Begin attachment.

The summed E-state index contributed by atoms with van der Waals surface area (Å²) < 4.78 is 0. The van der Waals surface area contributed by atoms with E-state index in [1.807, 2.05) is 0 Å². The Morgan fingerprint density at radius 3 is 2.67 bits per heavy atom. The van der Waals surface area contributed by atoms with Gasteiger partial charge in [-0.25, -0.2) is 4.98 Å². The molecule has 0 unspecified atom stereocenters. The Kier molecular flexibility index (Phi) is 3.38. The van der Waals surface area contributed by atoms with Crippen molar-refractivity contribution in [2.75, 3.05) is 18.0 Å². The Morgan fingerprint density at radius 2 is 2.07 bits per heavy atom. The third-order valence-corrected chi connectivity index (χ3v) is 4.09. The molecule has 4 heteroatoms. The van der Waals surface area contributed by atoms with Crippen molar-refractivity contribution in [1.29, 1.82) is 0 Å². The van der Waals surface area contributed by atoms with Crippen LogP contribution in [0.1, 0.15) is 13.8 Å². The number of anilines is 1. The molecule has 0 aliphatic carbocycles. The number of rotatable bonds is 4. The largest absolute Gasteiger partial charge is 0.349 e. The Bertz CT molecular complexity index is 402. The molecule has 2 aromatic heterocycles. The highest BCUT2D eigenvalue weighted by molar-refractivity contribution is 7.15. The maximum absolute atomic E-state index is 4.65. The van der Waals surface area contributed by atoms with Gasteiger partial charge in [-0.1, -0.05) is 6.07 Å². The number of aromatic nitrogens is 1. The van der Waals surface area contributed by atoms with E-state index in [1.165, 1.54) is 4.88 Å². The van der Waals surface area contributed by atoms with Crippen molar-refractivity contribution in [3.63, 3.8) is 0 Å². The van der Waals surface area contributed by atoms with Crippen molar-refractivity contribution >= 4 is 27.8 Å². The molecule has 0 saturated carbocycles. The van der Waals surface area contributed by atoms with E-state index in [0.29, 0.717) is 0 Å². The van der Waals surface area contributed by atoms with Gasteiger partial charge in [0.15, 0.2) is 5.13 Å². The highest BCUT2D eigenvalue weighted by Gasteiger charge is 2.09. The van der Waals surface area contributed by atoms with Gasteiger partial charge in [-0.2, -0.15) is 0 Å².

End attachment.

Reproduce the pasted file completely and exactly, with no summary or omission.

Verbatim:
The summed E-state index contributed by atoms with van der Waals surface area (Å²) < 4.78 is 0. The van der Waals surface area contributed by atoms with E-state index in [1.807, 2.05) is 0 Å². The Morgan fingerprint density at radius 3 is 2.67 bits per heavy atom. The van der Waals surface area contributed by atoms with Gasteiger partial charge in [-0.25, -0.2) is 4.98 Å². The molecule has 0 unspecified atom stereocenters. The Kier molecular flexibility index (Phi) is 3.38. The van der Waals surface area contributed by atoms with Crippen molar-refractivity contribution in [2.75, 3.05) is 18.0 Å². The Morgan fingerprint density at radius 2 is 2.07 bits per heavy atom. The third-order valence-corrected chi connectivity index (χ3v) is 4.09. The molecule has 4 heteroatoms. The van der Waals surface area contributed by atoms with Crippen molar-refractivity contribution in [1.29, 1.82) is 0 Å². The van der Waals surface area contributed by atoms with Crippen LogP contribution in [0.1, 0.15) is 13.8 Å². The number of anilines is 1. The molecule has 0 aliphatic carbocycles. The number of rotatable bonds is 4. The largest absolute Gasteiger partial charge is 0.349 e. The Bertz CT molecular complexity index is 402. The molecule has 2 aromatic heterocycles. The highest BCUT2D eigenvalue weighted by molar-refractivity contribution is 7.15. The maximum absolute atomic E-state index is 4.65. The van der Waals surface area contributed by atoms with Gasteiger partial charge in [-0.1, -0.05) is 6.07 Å². The number of aromatic nitrogens is 1. The van der Waals surface area contributed by atoms with E-state index in [1.165, 1.54) is 4.88 Å². The van der Waals surface area contributed by atoms with Crippen molar-refractivity contribution in [3.63, 3.8) is 0 Å². The van der Waals surface area contributed by atoms with Crippen molar-refractivity contribution >= 4 is 27.8 Å². The molecule has 0 saturated carbocycles. The van der Waals surface area contributed by atoms with E-state index in [0.29, 0.717) is 0 Å². The van der Waals surface area contributed by atoms with Gasteiger partial charge in [0.15, 0.2) is 5.13 Å². The highest BCUT2D eigenvalue weighted by Gasteiger charge is 2.09. The van der Waals surface area contributed by atoms with Gasteiger partial charge in [-0.2, -0.15) is 0 Å².